The 400-Word Review - Pirates of the Caribbean: Dead Men Tell No Tales
By Sean Collier
May 28, 2017
The first major set piece in Pirates of the Caribbean: Dead Men Tell No Tales involves our familiar crew of Pirates, led by Captain Jack Sparrow (Johnny Depp, very much on autopilot), robbing a bank.
On land. Riding horses. Which — I mean, that’s the least of our problems, but still.
Anyway: They lead the authorities on a dramatic chase, dragging a safe (encased in a full building) behind them while Sparrow narrowly avoids various mishaps.
If you needed further evidence that this franchise is out of ideas, there it is: Despite being a movie about Pirates, Dead Men Tell No Tales steals its most memorable sequence from Fast Five.
Long after the one (and only one) good film in this whole mess, another chapter appears in cinemas today. Various people want to kill Sparrow, who would very much like to get his hands on a ship. Henry Turner (Brenton Thwaites), son of Will (Orlando Bloom), wants to find Poseidon’s Trident, a mythical totem that will remove a curse from his father. Carina Smyth (Kaya Scodelario) has a map that may lead to the aforementioned Trident, but she mostly wants to figure out who her father was. Captain Barbossa (Geoffrey Rush) would like not to be killed by Salazar (Javier Bardem), a ghostly captain who is doing a lot of killing.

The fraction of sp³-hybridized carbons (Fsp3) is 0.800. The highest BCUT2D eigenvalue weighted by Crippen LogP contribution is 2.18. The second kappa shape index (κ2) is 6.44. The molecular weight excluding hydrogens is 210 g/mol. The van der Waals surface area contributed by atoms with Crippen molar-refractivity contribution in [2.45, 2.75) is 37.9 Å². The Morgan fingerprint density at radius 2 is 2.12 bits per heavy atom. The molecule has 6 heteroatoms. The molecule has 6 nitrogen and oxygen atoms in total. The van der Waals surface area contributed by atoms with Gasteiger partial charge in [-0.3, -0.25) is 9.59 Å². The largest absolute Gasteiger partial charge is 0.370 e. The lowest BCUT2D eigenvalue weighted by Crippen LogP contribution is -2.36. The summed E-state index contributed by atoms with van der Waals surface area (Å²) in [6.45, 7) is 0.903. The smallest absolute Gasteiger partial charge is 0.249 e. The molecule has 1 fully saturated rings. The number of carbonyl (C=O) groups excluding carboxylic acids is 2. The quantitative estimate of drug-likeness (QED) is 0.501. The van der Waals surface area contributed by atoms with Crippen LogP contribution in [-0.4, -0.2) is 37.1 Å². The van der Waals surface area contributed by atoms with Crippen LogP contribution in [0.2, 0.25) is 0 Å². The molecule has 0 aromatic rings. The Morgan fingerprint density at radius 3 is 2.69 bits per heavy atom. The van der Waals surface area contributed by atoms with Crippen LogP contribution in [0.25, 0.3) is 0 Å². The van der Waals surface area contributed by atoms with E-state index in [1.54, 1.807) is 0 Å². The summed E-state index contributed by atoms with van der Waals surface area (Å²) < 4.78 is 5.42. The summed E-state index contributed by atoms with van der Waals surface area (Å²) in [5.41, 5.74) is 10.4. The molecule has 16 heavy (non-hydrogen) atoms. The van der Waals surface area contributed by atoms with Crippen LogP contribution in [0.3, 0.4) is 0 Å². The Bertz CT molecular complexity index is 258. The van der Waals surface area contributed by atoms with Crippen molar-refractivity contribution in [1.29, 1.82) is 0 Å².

Everyone sails around, duels, fires cannons, tosses quips and ... you know, does seafaring things.
A look at the creative team is telling. Long gone is original helmer Gore Verbinski; his replacement, Rob Marshall, lasted for one installment, 2011’s On Stranger Tides. Instead, this chapter is directed by the Norwegian filmmakers Joachim Rønning and Espen Sandberg, working in English for the first time. Ted Elliott, who shared writing credit on all four previous chapters, is gone, replaced by the inconsistent Jeff Nathanson, who was responsible for a pair of good films (Catch Me If You Can and The Terminal) long ago and has produced pablum such as Indiana Jones and the Kingdom of the Crystal Skull, Tower Heist and Rush Hour 3 more recently.
Even franchise cinematographer Dariusz Wolski bailed out.
Why the exodus? It’s simple: No one wanted to make this movie. There’s no need and no creative motivation behind it. This is a cash grab, and a particularly lazy one at that. Hopefully, the moviegoing public will not be so foolish as to fall for it this time.
My Rating: 4/10
Sean Collier is the Associate Editor of Pittsburgh Magazine and a member of the Broadcast Film Critics Association. Read more from Sean at pittsburghmagazine.com/afterdark